A REVIEW OF LIBERIA’S
SECTOR & INVESTMENT
International Bank (Liberia) Limited
International Bank is the leading commercial bank in Liberia. The bank is able to provide its customers
with a wide variety of financial services in a professional and timely manner. International Bank and its
customers benefit from strong financial and corporate ties to the United States, Europe, and across West
Databank Financial Services Group
Databank is a leading investment banking group of companies with a Pan-African focus. The firm provides
investment research, asset management, brokerage, corporate finance and private equity investment
services. The Company has offices in Ghana, The Gambia, Sierra Leone, Liberia, Washington DC, USA
and will soon open in Nigeria
Pan African Capital Group, LLC
Pan African Capital is a private equity and investment banking services firm based in Washington, DC.
The company has extensive experience in raising and investing capital throughout the African continent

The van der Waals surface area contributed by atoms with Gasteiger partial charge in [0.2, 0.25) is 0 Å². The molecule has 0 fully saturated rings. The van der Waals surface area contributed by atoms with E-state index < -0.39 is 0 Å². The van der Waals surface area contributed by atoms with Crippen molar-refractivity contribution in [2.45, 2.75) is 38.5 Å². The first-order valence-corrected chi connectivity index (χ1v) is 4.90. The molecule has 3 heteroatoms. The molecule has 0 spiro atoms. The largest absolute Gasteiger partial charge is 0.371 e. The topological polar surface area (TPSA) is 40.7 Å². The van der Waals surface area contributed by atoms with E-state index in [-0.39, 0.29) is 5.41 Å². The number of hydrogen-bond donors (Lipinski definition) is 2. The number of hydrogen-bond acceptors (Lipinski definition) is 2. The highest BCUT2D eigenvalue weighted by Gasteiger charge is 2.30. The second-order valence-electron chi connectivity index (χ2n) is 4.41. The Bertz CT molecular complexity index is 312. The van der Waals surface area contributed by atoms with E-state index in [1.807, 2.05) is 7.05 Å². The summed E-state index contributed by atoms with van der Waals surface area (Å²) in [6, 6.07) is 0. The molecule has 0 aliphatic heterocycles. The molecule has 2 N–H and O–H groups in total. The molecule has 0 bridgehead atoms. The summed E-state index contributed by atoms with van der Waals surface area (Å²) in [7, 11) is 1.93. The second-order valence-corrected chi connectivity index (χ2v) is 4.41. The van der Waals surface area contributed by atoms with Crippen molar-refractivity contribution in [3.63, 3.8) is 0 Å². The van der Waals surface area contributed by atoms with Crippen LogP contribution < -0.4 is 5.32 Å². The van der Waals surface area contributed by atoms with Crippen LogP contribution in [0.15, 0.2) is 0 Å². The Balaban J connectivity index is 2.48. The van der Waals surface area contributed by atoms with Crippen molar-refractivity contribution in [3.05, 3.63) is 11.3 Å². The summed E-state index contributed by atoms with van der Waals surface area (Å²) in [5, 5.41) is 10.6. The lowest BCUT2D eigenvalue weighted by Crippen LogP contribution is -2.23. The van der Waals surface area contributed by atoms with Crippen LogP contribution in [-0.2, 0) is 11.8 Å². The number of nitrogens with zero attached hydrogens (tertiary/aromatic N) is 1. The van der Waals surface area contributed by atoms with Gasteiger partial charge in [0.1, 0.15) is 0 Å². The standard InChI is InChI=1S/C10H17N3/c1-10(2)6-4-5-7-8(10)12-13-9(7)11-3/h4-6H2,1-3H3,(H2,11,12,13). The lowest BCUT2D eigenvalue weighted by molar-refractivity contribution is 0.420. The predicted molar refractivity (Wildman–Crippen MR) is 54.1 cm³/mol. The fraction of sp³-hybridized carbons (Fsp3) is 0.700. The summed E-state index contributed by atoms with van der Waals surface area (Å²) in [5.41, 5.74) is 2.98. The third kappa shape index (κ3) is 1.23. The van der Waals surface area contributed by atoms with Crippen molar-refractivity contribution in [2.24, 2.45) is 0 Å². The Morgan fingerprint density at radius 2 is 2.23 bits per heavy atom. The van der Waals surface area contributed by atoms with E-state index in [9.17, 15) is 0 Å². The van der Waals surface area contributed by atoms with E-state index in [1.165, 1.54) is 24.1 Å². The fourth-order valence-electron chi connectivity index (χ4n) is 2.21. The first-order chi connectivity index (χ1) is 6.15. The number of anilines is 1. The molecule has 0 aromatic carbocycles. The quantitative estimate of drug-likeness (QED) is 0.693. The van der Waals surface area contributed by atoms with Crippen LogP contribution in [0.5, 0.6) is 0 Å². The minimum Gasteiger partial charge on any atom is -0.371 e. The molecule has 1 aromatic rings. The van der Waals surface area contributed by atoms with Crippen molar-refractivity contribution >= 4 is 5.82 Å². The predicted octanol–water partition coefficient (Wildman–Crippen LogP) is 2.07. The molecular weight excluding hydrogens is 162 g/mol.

and beyond. PACG is proud to be engaged in active partnerships with International Bank, the Databank
Group, and the Trust Bank of Gambia.
Accra, Ghana Banjul, The Gambia Monrovia, Liberia
Databank Financial Services Ltd Databank Securities Ltd International Bank
61 Barnes Road 2nd Floor Trust Bank Building (Liberia) Limited
Adabraka Westfield Junction P.O. Box 10-292
PMB, MPO P.O. Box 3189 Monrovia, Liberia
Accra. Ghana Serrekunda. The Gambia Tel: +231 651 4812
Tel: +233 21 681389, 681364 Tel: +220 4378014 Customercare@ibliberia.com
Fax: +233 21 681442 Fax: +220 4378016
Email: email@example.com firstname.lastname@example.org
Washington, DC, USA
Pan African Capital Group, LLC
1100 Connecticut Avenue, Suite 330
Washington, DC 20036, USA
Stephen B. Murray
Eric K. Smucker
Frank Senyo Dewotor
The Information has been compiled from sources we believe to be reliable but we do not hold ourselves responsible for